By Ilan Fuchs, Ph.D.

what is the study of law

When you are studying law, there are several paths in U.S. educational institutions. Not every law degree will make you a lawyer and that is an important fact to know.

U.S. law schools typically offer a degree called Juris Doctor or J.D. for short. Attending law school commonly happens after you graduate with your bachelor’s degree.

A B.A. in legal studies or any other one of the first academic degrees will not qualify you to sit for the bar exam. However, that’s not to say that an undergraduate law degree is not a good idea.

An undergraduate law degree is a great idea since it introduces you to law-related topics. It also gives you valuable exposure to various areas of the law, such as corporate law, constitutional law, immigration law, and civil law.

Studying these topics will allow you to acquire legal knowledge that will help you as a first-year law student. But to sit for the bar exam in almost all states, you will need to attend a law school that is accredited and will confer a J.D.


Other Types of Law Degrees

There are other kinds of law degrees. For example, in most British and Canadian educational institutions, there is a degree called an L.L.B., known as a “Bachelor of Laws” degree.

This law degree is offered to students in law schools in many countries as their first degree; it is equivalent to a B.A. in the U.S. Some bar associations will grant a holder of an L.L.B the ability to sit for the bar exam, since those other schools are deemed to give students the equivalent of a legal education in the U.S.

In New York, there is a list of pre-approved law schools from all over the world. Once a candidate shows that he or she graduated from any of these institutions, that candidate is eligible to sit for the bar exam in New York. It is an important option for students who study law in other countries, where law schools can be much more affordable than U.S. schools.

Since law degrees are such a big investment, the ability to obtain an affordable L.L.B. can be a significant consideration for law students. However, some jurisdictions will want you to have a U.S. degree or at least a certain number of academic hours of graduate-level law degree courses.

Taking graduate-level law classes is also an expense that students need to take into consideration. Some legal sub-fields, such as tax law, usually find their practitioners getting an L.L.M. (a master's degree in law) in tax law so that expense makes perfect sense. But if you plan to start a career that focuses on family law or criminal law, you should consider the financial expenses of obtaining an L.L.M.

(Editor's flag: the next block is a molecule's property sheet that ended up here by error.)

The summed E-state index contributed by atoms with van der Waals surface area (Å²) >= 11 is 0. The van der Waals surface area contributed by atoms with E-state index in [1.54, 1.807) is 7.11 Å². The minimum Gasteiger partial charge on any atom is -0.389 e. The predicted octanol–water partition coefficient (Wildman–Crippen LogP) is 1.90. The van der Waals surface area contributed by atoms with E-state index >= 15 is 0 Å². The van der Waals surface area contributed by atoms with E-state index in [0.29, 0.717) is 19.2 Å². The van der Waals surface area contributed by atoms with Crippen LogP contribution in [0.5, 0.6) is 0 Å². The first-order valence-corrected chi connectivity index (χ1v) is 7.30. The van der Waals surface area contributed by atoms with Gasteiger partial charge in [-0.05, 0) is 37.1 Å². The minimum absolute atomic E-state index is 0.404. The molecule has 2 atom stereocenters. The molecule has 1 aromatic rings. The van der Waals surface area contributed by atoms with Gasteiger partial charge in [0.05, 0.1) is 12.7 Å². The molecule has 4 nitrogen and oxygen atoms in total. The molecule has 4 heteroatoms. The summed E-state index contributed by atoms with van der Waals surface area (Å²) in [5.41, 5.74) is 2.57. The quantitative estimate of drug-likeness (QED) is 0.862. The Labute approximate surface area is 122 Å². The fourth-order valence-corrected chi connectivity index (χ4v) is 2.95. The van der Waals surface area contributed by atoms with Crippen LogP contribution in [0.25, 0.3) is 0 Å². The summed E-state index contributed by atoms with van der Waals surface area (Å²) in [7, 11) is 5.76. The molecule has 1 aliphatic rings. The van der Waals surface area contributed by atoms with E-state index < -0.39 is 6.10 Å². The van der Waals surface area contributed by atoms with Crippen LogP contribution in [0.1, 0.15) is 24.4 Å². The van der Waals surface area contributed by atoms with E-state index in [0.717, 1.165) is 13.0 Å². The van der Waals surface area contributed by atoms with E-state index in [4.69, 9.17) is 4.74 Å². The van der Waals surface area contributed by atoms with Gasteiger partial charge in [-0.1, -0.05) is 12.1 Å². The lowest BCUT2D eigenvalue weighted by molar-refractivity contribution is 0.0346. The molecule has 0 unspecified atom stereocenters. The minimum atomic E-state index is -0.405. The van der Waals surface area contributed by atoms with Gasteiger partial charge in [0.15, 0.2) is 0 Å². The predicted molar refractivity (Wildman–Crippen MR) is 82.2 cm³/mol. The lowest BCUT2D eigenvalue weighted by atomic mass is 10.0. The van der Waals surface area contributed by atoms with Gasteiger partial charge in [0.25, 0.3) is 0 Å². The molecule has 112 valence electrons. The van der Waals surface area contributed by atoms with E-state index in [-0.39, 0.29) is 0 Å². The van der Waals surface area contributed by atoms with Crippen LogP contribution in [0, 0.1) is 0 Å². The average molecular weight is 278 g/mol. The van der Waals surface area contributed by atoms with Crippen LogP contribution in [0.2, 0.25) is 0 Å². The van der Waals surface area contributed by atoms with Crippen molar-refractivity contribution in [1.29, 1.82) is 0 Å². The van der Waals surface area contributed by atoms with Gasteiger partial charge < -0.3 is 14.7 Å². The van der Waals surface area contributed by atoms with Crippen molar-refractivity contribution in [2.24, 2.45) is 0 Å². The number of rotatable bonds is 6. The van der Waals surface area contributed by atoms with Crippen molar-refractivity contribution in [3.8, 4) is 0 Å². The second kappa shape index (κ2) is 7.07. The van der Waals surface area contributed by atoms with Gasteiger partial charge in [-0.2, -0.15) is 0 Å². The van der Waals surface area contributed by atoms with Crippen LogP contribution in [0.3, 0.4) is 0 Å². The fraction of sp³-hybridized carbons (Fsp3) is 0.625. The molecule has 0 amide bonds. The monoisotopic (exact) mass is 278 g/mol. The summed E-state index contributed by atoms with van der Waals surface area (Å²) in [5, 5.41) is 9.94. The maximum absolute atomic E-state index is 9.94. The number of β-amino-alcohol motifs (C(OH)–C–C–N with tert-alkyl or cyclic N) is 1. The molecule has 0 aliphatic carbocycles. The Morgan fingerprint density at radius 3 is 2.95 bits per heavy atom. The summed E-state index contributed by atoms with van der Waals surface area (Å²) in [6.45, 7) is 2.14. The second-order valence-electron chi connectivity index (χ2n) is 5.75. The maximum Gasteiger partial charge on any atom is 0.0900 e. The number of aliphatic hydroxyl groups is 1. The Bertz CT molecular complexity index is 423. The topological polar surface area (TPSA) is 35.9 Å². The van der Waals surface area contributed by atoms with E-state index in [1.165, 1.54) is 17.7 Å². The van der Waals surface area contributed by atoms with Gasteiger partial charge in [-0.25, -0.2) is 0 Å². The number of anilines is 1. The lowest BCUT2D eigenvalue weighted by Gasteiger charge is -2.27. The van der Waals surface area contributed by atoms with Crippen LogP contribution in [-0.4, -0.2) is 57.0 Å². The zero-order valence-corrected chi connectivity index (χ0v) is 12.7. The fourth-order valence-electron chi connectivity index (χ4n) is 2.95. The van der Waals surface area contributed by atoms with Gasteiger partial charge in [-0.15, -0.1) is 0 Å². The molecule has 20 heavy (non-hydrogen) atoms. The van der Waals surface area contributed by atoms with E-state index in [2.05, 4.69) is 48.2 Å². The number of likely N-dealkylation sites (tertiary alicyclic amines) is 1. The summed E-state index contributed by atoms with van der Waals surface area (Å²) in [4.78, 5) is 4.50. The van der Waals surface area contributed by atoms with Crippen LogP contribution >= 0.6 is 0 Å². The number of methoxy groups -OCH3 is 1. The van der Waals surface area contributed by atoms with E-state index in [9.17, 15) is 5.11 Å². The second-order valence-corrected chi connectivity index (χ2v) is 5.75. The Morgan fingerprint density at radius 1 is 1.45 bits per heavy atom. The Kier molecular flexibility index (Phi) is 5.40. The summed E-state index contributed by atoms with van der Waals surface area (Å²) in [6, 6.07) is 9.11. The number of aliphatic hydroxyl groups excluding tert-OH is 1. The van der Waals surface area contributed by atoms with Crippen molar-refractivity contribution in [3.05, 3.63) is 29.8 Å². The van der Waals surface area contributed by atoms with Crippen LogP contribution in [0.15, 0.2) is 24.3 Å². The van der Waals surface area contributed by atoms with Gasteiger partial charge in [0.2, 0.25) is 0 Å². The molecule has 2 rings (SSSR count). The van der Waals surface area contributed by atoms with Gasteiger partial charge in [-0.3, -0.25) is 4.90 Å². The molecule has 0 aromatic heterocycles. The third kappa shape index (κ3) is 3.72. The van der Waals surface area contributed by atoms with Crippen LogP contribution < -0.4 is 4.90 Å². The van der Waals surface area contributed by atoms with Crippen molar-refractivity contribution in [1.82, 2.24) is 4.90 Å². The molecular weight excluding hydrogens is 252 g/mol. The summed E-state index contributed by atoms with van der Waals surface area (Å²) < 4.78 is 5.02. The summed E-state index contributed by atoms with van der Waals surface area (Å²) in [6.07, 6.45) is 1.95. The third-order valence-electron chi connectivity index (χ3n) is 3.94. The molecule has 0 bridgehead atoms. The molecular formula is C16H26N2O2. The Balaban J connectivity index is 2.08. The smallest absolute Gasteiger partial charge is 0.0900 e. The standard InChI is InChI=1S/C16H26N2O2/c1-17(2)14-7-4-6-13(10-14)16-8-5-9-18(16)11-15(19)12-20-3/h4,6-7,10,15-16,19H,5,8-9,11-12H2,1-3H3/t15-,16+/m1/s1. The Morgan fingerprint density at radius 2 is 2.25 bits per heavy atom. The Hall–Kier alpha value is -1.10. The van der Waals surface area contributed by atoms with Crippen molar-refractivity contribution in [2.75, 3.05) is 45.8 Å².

It is also an important consideration for international students. If you are an international student who wants to practice law in the U.S., think about the financial costs involved in obtaining a license. While an L.L.B. for international students is generally much easier to afford, consider the cost of a master's degree in the U.S. as well.


Choosing a Law School

Now that you know you want to study law, how do you choose a school? There are many schools offering graduate-level law degrees from which to choose.

The first consideration is if the school you want to attend has American Bar Association® (ABA) accreditation. If the school is ABA-accredited, then you will have the ability to study law and sit for the bar exam in more jurisdictions.

Law programs in a non-accredited school will confer a J.D., but that will not make you eligible to take the bar examination in most states. There are some exceptions; California, for instance, is one example.

However, think hard about your future career plans. If you want to practice law in a state that requires you to sit for its bar exam and you have a degree from a school that is not ABA-approved, taking the bar examination might be a problem.

The options depend on your record, including the results of your Law School Admission Test (LSAT) coupled with the results from your first degree. That will create the framework that you will present to a school when you’re seeking admission to a J.D. program.

Law is a competitive field and what you can bring to the table will give you more options. Even an activity, such as being an active member of a law society, can improve your chances of being admitted to law school.


Choosing a School Based on Reputation

Another consideration when you’re choosing your law degree program is reputation. The legal field is very status-oriented, so think long and hard about the school where you want to apply.

Some schools have more name recognition than others. On the other hand, if you can shine in a lower-ranked school, that is a good reason to choose a lower-ranked institution that will allow you to be more noticeable.

For example, finishing first in your class and also serving as the student editor of the law school legal journal will be useful when you’re looking for work. So if you believe you could stand out more in a school that has less of a national reputation, going to that school could be worth your while.

Another consideration when choosing a law school is the field for which the law school is known. All law schools teach you about how to practice law and about the general areas of the legal system.

But some schools are known for legal sub-fields, and their graduates are heavily recruited by law firms who have a large practice in this sub-field. So if you are interested in areas of the law relating to maritime law, private international law, and intellectual property law, make sure to learn about the school’s strengths of a potential law program in those types of sub-fields.


2 Different Ways to Think about Your Legal Studies

There are two ways to think about your legal studies. One way is to focus on your legal skills, such as legal writing, legal research, and legal reasoning.

Another way is to consider specific sub-fields of law when you're studying law. In your first year of law school, you will typically take courses such as criminal law, civil procedure, or constitutional law. These courses will help you to learn the general skills set you need to develop but also a knowledge of basic terms from these sub-fields.